In a world of mobile cameras and selfie-obsessed amateur photo-takers, Hasselblad is making a bold proposition to consumers for a new kind of camera — but it's not intended for self portraits and it certainly won't come cheap.
This week, the Swedish-based luxury-camera maker introduced the world to the X1D, a compact 50-megapixel medium-format camera that it bills as a "game changer" in photography. The latest addition to Hasselblad's fleet is wireless enabled, lighter than the company's standard issue and comes equipped with GPS and high-definition video capabilities. It also costs nearly $9,000, a price Hasselblad says is justified by the X1D's mirrorless technology, something without precedent in a digital-medium-format device.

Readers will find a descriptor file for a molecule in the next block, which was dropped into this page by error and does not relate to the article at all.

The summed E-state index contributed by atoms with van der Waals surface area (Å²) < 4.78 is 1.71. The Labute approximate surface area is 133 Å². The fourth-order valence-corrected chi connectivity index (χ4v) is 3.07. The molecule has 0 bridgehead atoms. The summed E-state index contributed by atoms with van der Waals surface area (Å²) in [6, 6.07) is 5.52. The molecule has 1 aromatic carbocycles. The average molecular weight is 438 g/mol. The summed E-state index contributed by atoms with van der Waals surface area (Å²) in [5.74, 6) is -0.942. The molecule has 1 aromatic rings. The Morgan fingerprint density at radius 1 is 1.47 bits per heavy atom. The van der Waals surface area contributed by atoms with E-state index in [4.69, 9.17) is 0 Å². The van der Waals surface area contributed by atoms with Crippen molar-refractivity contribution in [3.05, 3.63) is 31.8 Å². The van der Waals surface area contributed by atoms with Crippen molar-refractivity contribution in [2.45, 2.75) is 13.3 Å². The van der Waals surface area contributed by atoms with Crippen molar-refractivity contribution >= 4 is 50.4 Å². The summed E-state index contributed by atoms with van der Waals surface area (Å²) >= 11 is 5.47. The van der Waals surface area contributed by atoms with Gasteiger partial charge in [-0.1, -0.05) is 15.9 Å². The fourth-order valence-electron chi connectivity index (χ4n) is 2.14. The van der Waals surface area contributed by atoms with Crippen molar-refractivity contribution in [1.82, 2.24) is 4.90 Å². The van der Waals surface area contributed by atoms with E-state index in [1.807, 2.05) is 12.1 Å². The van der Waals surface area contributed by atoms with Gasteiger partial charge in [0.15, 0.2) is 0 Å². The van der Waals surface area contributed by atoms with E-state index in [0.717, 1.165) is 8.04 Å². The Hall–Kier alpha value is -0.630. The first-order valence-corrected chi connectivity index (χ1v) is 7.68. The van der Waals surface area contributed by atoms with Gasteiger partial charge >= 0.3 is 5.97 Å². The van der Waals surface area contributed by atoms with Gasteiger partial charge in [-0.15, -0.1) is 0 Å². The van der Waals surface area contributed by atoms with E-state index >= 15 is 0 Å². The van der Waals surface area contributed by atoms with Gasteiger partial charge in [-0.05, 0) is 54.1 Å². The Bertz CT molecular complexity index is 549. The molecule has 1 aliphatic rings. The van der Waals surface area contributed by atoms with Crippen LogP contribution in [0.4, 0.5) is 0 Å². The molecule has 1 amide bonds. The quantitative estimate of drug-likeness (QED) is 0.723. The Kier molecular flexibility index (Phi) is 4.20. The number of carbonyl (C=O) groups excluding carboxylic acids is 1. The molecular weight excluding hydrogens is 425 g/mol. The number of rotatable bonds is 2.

When compared with Hasselblad's other luxe models — its H5D version costs $45,000, a staggering sum for consumers used to shelling out only hundreds of dollars on a Nikon or Canon — the X1D's price tag is comparatively reasonable, Michael Hejtmanek, Hasselblad America's president, told CNBC in New York this week.
On the sideline of an event where Hasselblad demonstrated a pre-production model of the X1D for reporters, Hejtmanek called it an "amazing camera" whose functionality eclipses the relative convenience and ease of the ubiquitous smartphone camera.